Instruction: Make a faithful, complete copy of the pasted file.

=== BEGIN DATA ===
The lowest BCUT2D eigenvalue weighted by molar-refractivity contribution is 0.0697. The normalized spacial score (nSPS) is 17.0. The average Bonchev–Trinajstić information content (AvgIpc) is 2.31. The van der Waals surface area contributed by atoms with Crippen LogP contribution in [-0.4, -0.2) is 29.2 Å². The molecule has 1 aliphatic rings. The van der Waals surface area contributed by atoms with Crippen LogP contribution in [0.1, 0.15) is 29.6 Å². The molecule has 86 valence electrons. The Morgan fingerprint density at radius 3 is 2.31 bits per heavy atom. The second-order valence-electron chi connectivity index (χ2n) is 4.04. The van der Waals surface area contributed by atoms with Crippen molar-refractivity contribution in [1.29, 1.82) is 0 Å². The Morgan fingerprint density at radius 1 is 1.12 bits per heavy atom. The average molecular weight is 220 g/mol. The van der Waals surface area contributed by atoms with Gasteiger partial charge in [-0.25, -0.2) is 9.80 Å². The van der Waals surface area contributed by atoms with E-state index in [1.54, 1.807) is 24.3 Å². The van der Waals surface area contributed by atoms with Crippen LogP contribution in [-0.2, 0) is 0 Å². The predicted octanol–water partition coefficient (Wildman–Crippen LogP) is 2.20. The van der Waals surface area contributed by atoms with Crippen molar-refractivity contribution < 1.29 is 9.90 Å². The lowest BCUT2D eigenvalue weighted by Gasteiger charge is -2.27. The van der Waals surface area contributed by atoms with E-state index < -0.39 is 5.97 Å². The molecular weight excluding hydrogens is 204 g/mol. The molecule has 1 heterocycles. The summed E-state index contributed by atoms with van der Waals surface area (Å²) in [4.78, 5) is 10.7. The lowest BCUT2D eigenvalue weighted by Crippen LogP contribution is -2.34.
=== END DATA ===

The lowest BCUT2D eigenvalue weighted by molar-refractivity contribution is 0.0697. The normalized spacial score (nSPS) is 17.0. The average Bonchev–Trinajstić information content (AvgIpc) is 2.31. The van der Waals surface area contributed by atoms with Crippen LogP contribution in [-0.4, -0.2) is 29.2 Å². The molecule has 1 aliphatic rings. The van der Waals surface area contributed by atoms with Crippen LogP contribution in [0.1, 0.15) is 29.6 Å². The molecule has 86 valence electrons. The Morgan fingerprint density at radius 3 is 2.31 bits per heavy atom. The second-order valence-electron chi connectivity index (χ2n) is 4.04. The van der Waals surface area contributed by atoms with Crippen molar-refractivity contribution in [1.29, 1.82) is 0 Å². The Morgan fingerprint density at radius 1 is 1.12 bits per heavy atom. The average molecular weight is 220 g/mol. The van der Waals surface area contributed by atoms with Gasteiger partial charge in [-0.25, -0.2) is 9.80 Å². The van der Waals surface area contributed by atoms with E-state index in [1.54, 1.807) is 24.3 Å². The van der Waals surface area contributed by atoms with Crippen LogP contribution in [-0.2, 0) is 0 Å². The predicted octanol–water partition coefficient (Wildman–Crippen LogP) is 2.20. The van der Waals surface area contributed by atoms with Crippen molar-refractivity contribution < 1.29 is 9.90 Å². The lowest BCUT2D eigenvalue weighted by Gasteiger charge is -2.27. The van der Waals surface area contributed by atoms with E-state index < -0.39 is 5.97 Å². The molecular weight excluding hydrogens is 204 g/mol. The molecule has 1 heterocycles. The summed E-state index contributed by atoms with van der Waals surface area (Å²) in [4.78, 5) is 10.7. The lowest BCUT2D eigenvalue weighted by Crippen LogP contribution is -2.34.